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June 6, 2012 at 3:09 pm #38367Andy HowellsParticipant
So I’ve attempted to understand Git, had a look at subversion etc but I’m still stumped on how to really get started for version control and how it all works.
My customers sites aren’t massive, but I do have a large one coming up and I will be working closely with another coder.
Does anyone have any articles or tips, 101 basics style for getting into version control and sharing?June 6, 2012 at 5:01 pm #103981
We use Github at the office, it’s pretty handy.
If you’re on a Mac, there’s an Github for Mac app which allows you to stay out of Terminal.June 9, 2012 at 2:30 pm #104155Chris CoyierKeymasterJune 9, 2012 at 3:47 pm #104158tobeeornotMember
Treehouse also has a great video series on github.June 12, 2012 at 1:19 am #104263JoshWhiteMember
Just curious… I’m going through these videos because I’m curious about without quite taking the plunge, but how does this work if you have 3 different computers you might work from? I have my home office, my laptop and my work office I work out of at an almost equal split.
Is it feasible to have local deployment identical on all 3 platforms that update with whatever projects I’m working on any time they are online?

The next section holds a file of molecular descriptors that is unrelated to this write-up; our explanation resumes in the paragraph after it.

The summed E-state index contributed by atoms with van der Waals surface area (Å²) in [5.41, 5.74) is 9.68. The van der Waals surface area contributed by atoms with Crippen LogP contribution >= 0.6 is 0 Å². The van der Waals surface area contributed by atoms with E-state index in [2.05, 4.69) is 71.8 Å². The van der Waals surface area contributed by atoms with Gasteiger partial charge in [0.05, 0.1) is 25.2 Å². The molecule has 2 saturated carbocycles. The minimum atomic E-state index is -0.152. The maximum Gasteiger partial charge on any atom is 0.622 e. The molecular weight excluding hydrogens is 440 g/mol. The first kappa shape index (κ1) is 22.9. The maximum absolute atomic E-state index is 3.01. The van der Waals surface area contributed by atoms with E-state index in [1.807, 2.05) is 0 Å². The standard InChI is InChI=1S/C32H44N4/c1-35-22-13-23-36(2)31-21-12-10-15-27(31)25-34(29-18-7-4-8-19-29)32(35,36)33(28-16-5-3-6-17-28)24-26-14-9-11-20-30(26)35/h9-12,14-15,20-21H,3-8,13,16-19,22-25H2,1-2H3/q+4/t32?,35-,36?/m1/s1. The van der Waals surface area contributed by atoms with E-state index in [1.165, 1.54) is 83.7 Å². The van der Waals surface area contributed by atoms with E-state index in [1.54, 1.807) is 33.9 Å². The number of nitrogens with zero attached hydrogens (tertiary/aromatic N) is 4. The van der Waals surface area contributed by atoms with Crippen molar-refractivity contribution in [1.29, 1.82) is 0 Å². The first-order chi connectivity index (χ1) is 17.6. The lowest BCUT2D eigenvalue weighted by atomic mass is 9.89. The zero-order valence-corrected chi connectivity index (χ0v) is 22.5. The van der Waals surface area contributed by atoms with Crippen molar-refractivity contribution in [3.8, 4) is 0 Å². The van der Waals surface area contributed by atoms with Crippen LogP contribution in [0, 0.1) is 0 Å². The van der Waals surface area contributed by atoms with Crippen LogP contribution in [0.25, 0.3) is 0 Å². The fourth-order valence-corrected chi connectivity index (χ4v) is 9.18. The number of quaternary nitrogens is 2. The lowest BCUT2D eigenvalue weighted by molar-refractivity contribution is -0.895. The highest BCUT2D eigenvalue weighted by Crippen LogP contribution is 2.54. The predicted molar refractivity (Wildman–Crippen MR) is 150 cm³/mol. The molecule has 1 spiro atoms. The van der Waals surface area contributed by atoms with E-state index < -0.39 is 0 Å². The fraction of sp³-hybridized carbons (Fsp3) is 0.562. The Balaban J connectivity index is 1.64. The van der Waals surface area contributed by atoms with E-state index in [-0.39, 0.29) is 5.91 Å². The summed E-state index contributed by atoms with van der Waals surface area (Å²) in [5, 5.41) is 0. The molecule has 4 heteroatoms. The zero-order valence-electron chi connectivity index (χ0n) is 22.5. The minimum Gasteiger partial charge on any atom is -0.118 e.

The only huge wrench I see is that my work office sports a windows box and the rest of my life is mac. Just waiting on that Mac Mini refresh :)June 12, 2012 at 2:00 am #104264
I sort of double up and have it both in Dropbox and a commit history on Github.
I have it in Dropbox so that I can work on the project from any one of my machines. Then I commit major changes / revisions with Git.June 12, 2012 at 3:07 pm #104297JoshWhiteMember
Ahh ok – so you setup all of your local sites that you are committing right in the dropbox folder and work from there. Very cool I’ll have to jump in soon here :)
I might try and set it up on Google Drive. I finally switched all my email over to Google apps after tearing my hair out trying to get an Exchange service to work correctly and with that came the space. Maybe it could be a trial run!June 16, 2012 at 10:08 pm #104482
The only problem with that is if you forget to commit something. That’s why I like to keep everything in Dropbox.July 3, 2012 at 1:18 pm #47542
At the office we go with 1 repo per project, but I’m sure people are fine doing it other ways.
A public repo means anyone can go to it and download the files.July 3, 2012 at 6:43 pm #105340
Well, we have a larger team. I think we’re on Gold. We have one repo that consists of ‘old projects’. These are things that we don’t expect to change at all (or at the very most 1-2 changes per year).
If you don’t have too many active projects at once, you might be good with going with ‘micro’ and then put older projects into a separate repo.
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